Publishing: Indie or Traditional?

Photo Credit: Laenulfean on Flickr
We are now faced with a choice. A choice that, ten years ago, wasn’t even a consideration. To go indie? Or to go traditional?

What makes the decision so difficult is that there isn’t a wrong option, per say. Both routes have significant pros and cons and regardless of which option you choose, you take a risk.

A Look at Traditional

Let’s say you choose traditional publishing. If all goes well, you get an agent, who then brings your manuscript to a publisher, who then gets it published. What are the pros and cons?


  • Extra eyes on your work—you have an agent who looks at it first, who will likely help you edit it before you send it out to publishers. The publisher then has their own group of editors who go through it and help you improve it even further. It’s a team effort.

  • Don’t worry about covers, formatting or distribution—this one is pretty self-explanatory. If you publish traditionally, those things are out of your hands. You can focus on writing.

  • Career support—this is especially true if you have an agent (as opposed to submitting directly to publishers). I’ve never had an agent, but from what I’ve seen, agents are there to help you grow as a writer and develop your career. Many agents are in it for the long haul with their clients. They want to see you succeed.

  • Your work on the shelves—the bricks-and-mortar shelves, that is. For many writers, walking into a bookstore and seeing their book on the shelf is a dream come true.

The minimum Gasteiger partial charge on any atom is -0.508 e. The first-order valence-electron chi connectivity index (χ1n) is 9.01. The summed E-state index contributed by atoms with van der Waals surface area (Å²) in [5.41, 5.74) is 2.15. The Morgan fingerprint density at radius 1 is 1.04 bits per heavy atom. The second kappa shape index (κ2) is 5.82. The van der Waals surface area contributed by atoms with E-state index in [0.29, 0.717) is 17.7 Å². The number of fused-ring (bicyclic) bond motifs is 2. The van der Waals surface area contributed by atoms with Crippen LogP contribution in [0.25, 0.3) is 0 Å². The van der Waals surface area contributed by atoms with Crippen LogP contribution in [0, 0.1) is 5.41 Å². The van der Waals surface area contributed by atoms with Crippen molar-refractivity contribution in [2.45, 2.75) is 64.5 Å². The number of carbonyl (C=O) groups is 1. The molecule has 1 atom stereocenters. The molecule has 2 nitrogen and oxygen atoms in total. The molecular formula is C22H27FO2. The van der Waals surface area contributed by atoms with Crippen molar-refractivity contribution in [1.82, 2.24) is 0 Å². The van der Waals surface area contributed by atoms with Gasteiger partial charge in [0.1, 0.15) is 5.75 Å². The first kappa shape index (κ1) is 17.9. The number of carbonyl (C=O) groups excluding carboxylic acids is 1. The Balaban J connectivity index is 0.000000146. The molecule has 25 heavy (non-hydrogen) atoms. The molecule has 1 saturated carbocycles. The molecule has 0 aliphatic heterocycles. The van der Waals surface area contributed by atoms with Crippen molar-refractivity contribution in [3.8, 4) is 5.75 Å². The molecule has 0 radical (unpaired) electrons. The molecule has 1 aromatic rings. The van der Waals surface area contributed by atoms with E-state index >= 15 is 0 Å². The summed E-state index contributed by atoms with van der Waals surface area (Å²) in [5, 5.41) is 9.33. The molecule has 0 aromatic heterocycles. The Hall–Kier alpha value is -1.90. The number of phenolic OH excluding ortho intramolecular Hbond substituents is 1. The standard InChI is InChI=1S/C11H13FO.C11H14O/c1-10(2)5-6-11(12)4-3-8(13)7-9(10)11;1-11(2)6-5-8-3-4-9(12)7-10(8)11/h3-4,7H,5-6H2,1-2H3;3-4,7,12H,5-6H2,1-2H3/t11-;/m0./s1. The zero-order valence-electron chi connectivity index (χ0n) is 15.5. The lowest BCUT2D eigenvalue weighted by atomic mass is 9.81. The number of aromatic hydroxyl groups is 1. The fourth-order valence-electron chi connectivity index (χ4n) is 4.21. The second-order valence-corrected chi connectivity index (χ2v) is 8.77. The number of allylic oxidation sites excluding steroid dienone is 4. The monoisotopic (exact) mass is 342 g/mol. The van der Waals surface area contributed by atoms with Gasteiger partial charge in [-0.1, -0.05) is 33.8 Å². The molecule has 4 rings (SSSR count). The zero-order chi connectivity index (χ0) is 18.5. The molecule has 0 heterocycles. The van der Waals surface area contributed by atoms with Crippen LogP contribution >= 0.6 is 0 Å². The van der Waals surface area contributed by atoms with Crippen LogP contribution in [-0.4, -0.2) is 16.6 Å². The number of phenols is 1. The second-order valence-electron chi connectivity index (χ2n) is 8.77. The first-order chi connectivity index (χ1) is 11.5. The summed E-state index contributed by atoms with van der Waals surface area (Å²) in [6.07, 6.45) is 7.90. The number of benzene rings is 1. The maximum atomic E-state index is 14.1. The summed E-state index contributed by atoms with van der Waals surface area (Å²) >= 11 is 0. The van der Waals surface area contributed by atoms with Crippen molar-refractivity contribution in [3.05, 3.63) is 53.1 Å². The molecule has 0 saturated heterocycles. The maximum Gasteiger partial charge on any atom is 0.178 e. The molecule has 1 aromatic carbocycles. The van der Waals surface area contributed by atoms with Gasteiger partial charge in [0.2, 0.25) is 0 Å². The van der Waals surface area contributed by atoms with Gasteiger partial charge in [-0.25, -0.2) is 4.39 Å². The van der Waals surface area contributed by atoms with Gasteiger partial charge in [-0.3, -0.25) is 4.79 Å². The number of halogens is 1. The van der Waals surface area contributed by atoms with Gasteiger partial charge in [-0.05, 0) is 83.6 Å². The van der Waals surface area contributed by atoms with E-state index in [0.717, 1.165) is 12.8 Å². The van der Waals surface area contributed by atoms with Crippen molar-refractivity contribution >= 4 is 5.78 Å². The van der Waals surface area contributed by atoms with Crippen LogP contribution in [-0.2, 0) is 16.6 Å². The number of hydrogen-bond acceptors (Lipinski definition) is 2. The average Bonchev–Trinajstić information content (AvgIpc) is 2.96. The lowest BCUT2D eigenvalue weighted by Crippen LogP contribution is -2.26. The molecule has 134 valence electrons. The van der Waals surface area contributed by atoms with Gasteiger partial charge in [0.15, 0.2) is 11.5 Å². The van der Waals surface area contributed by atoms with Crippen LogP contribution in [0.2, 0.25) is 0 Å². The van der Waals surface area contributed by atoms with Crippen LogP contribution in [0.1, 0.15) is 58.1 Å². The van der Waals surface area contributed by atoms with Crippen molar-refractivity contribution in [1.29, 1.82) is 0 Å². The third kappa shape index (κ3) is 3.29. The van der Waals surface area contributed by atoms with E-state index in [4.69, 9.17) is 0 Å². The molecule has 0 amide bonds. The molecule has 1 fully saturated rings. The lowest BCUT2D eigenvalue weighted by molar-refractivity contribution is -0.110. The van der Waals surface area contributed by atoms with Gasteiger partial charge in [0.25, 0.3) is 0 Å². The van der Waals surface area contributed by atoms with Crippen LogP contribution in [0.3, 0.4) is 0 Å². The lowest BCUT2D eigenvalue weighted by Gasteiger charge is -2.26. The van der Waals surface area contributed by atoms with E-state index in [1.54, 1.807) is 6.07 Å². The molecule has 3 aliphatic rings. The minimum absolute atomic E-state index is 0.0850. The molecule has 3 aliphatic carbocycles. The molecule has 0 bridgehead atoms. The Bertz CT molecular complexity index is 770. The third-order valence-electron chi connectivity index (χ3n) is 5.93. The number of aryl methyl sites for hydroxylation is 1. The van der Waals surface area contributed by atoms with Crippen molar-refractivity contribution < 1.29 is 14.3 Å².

• Publishing takes time—a lot of time. The average I’ve seen about is around two years, but it depends. Regardless, these things don’t come quickly. You have to be patient.

  • Advances are dropping—I’m no expert in this field, nor do I claim to be, however, from what I’ve read, it seems the advances are dipping much lower than they used to be. Blame the e-books or Borders closing, but it is what it is.

  • Low royalties—this is nothing new. Royalties for the author have always been much lower than they should be (in my opinion, anyway). This is especially true for e-books—regardless of what publishers offer you, it’s not going to be the 70% (or 35%) you can get from Amazon.

  • Selling your rights—how important this one is really depends on the person. Some people don’t blink an eye at the thought of selling their rights, while others take it much more seriously. Regardless of where you stand, when you go traditional, many of your rights are sold. Period.

  • Little control—again, some people care about this, others don’t. But when you go traditional, things like book cover and formatting aren’t up to you. It can be a blessing or a curse, depending on how you see it.

What about Indies?

Or maybe you go indie. But the DIY road isn’t all daisies and sunshine (or doom and gloom) either. Some pros and cons: